5

How do I get the output of (shell-command "df") (or some other more complex command, that I don't want to retype often) in the current buffer?

I run it by typing C-c p after it, but then it opens another buffer and sends the output there.

4

Actually the shortest way of doing it is to use shell-command with a prefix argument. This is mapped to C-u M-!. The C-u prefix argument changes the standard M-! to insert the output in the current buffer instead of just echoing it in the messages buffer. So, the full command for the df example is

C-u M-! df RET

The command C-u M-| that Emacs User is describing, is actually shell-command-on-region which is a very cool command, too. You can use it e.g. to do a word count on the current selected region. It is even more useful with the prefix argument, because then the current region is replaced by the output of the shell command. I e.g. use this to pretty format an XML buffer by selecting the whole buffer and then using

C-u M-| xmllint --format - RET

to replace the whole buffer with the output from xmllint.

2

Here's a very simple function that will insert the shell command's output at point it the current buffer. Note that it makes no effort to do error checking, but you can adapt it to do so if needed:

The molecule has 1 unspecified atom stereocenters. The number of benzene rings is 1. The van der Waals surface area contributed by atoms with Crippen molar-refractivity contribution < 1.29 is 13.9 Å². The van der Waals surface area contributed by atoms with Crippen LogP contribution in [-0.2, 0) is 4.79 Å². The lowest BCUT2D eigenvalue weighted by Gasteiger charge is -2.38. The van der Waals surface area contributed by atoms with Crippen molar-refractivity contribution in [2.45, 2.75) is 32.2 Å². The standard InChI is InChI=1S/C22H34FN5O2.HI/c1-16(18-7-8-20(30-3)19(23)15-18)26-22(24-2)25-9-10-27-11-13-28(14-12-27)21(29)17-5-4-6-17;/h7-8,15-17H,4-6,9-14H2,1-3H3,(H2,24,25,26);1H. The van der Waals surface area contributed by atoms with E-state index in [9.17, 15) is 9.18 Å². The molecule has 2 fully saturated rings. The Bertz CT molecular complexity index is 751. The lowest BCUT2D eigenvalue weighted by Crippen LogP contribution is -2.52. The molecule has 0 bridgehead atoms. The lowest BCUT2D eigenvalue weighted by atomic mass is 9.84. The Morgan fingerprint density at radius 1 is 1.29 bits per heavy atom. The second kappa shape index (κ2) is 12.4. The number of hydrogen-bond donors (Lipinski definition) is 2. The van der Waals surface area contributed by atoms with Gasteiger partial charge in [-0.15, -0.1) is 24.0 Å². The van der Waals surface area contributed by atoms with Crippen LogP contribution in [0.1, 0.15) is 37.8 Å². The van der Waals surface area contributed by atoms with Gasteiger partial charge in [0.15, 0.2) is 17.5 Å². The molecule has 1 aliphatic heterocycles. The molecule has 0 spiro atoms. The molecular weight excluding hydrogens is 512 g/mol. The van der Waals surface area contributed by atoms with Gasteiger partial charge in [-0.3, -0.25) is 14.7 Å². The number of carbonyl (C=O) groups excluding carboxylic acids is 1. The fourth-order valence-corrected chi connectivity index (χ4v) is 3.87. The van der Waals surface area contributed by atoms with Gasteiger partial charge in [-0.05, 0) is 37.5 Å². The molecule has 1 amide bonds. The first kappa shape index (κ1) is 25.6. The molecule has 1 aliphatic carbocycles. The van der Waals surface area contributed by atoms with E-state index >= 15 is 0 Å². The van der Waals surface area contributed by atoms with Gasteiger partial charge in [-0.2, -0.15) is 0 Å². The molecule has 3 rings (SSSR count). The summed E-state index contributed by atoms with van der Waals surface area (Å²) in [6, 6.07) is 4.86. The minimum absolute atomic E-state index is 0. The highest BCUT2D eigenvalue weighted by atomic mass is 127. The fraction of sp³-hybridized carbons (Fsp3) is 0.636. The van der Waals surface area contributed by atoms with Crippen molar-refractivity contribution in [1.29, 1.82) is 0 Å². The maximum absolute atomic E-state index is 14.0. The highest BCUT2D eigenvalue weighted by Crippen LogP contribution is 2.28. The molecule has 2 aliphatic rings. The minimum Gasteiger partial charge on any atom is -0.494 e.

(defun insert-shell-command-output (command)
  "Get shell COMMAND output and insert it at point in current
buffer."
  (insert (shell-command-to-string command)))

Example: M-: (insert-shell-command-output "echo 'puppies'")

You can use this function as the basis for an interactive command, and then bind that command to a key, once you know which shell command you'd like to run over and over again:

(defun insert-puppies-output ()
  "Insert my command output into the buffer."
  (interactive)
  (insert-shell-command-output "echo 'puppies'"))
0

If you want to do this without installing any more functions or customizing exiting ones or tweaking init file, try this:

C-u M-| df RET

Where df is the shell command you want run. The output of df is inserted in the currently active buffer (and not the echo area) because of the C-u prefix. Also note no quotes around the shell command, which makes it quicker to type and execute.

Addendum: though M-| is shell-command-on-region, it does not require a region to be active when calling this command. But it also works when you need to send a region as well. In that sense, doubles as M-! also.

Since you don't want to retype long commands, you can cycle through previous shell commands with M-p and M-n:

C-u M-| M-p 
0

If you didn't actually need a feature of the shell, you could also do this:

(call-process "df" nil t nil "-h")

The 't' is what tells it to insert into the current buffer. I added the '-h' to show where the args go. You can add more.

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